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Author Archives: evelynjlamb
What Are You Going to Do with That?
For people in graduate school for math, the question, “What are you going to do with that?” often seems to have a clear, easy answer: “I’m going to be a math professor.” In grad school, our role models are the professors … Continue reading
Posted in Data Science, Math Education
Tagged finding a math job, industry jobs in math, math careers, mathematicians
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Recommended Reading: Euler, Erdős
Have you ever used an analogy in a conversation only to have the conversation derailed as the person with whom you’re speaking points out that the analogy is not quite perfect in some way? Of course it’s not perfect! If … Continue reading
Posted in Math Communication
Tagged graduate student, Jean Pierre Mutanguha, student blogs
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Maps and Math
Gauss’s Theorema Egregium was in the news recently! The news articles didn’t quite put it that way, though. Their headlines were more like, “Boston public schools map switch aims to amend 500 years of distortion.” That’s right, they’re switching from using … Continue reading
Adding to the Faces of Mathematics on Wikipedia
For better or for worse, Wikipedia is the first place most people look when they want to learn about someone or something online. I don’t use Wikipedia as my sole source for important facts, but it’s a great first stop … Continue reading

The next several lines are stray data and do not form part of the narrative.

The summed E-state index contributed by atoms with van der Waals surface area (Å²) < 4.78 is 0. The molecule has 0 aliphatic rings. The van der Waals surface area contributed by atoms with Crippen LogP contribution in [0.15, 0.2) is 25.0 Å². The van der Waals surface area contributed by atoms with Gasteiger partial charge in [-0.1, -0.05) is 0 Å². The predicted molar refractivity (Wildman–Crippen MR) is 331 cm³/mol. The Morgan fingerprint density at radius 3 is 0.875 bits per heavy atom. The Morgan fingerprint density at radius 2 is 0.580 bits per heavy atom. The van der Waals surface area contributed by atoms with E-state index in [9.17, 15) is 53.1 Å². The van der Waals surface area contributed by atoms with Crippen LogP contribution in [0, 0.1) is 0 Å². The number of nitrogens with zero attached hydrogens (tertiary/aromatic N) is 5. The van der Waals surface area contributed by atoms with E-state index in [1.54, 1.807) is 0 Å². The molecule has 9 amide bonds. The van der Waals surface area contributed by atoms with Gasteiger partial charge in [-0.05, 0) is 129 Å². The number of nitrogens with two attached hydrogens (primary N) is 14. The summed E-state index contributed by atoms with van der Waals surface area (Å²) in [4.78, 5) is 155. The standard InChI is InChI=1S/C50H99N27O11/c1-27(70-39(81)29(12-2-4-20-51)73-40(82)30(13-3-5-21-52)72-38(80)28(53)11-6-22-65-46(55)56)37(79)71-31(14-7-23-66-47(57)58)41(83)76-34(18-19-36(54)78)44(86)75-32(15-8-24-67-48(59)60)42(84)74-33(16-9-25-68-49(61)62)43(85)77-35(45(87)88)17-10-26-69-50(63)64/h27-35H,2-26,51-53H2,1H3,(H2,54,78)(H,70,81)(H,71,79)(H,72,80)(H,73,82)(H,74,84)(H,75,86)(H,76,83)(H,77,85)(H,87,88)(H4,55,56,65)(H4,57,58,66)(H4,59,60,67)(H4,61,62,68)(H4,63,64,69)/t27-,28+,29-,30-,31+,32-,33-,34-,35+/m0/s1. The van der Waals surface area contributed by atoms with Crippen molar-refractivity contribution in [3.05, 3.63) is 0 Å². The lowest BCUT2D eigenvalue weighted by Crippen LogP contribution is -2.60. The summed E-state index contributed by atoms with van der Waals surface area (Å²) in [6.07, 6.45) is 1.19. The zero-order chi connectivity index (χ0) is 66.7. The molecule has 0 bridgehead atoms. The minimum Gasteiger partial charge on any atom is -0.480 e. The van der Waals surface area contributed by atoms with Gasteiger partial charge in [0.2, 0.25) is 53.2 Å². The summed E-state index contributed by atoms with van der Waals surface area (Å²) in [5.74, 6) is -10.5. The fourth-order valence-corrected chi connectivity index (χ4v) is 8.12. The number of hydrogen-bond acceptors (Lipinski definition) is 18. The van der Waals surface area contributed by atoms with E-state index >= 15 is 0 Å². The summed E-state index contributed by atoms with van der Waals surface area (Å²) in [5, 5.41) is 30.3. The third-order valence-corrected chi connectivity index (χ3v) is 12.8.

Posted in people in math
Tagged black mathematicians, wikipedia, women in science, womeninSTEM
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How to Communicate in a PostTruth World
Fake news is not new. For years I have rolled my eyes and scrolled by quack health and science stories, links from the satirical Borowitz Report shared credulously, and other incorrect information in my Facebook feed. I have often written … Continue reading
Posted in Math Communication
Tagged alternative facts, Election, Facebook, fake news, politics, posttruth
2 Comments
Celebrating Black Mathematicians
As you may know, February is Black History Month in the U.S. To celebrate, the new website Mathematically Gifted and Black is featuring a different black mathematician every day this month. The site was started by mathematicians Erica Graham, Raegan … Continue reading
Solidarity with Scientists
Mathematics has an interesting relationship to science. People often think of mathematicians as a subset of scientists, and scientists definitely use mathematics in their work, but our daytoday work, careers, and the kinds of problems and thinking that interest us most … Continue reading
Posted in Events
Tagged climate change, climate science, immigration, mathematics in society, politics
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More Graph Isomorphism Drama
That plucky graph isomorphism problem is at it again! In November 2015, University of Chicago computer scientist Laszlo Babai announced an algorithm to determine whether two graphs are isomorphic in quasipolynomial time, and there was much rejoicing. (My coblogger Anna … Continue reading
Mona Chalabi’s Datasketches
Handdrawn data visualizations about farts and penises! If that has you hooked, no need to read any further. Just surf over to Mona Chalabi’s Instagram account and enjoy. I first encountered Chalabi through her “Dear Mona” column at FiveThirtyEight, which … Continue reading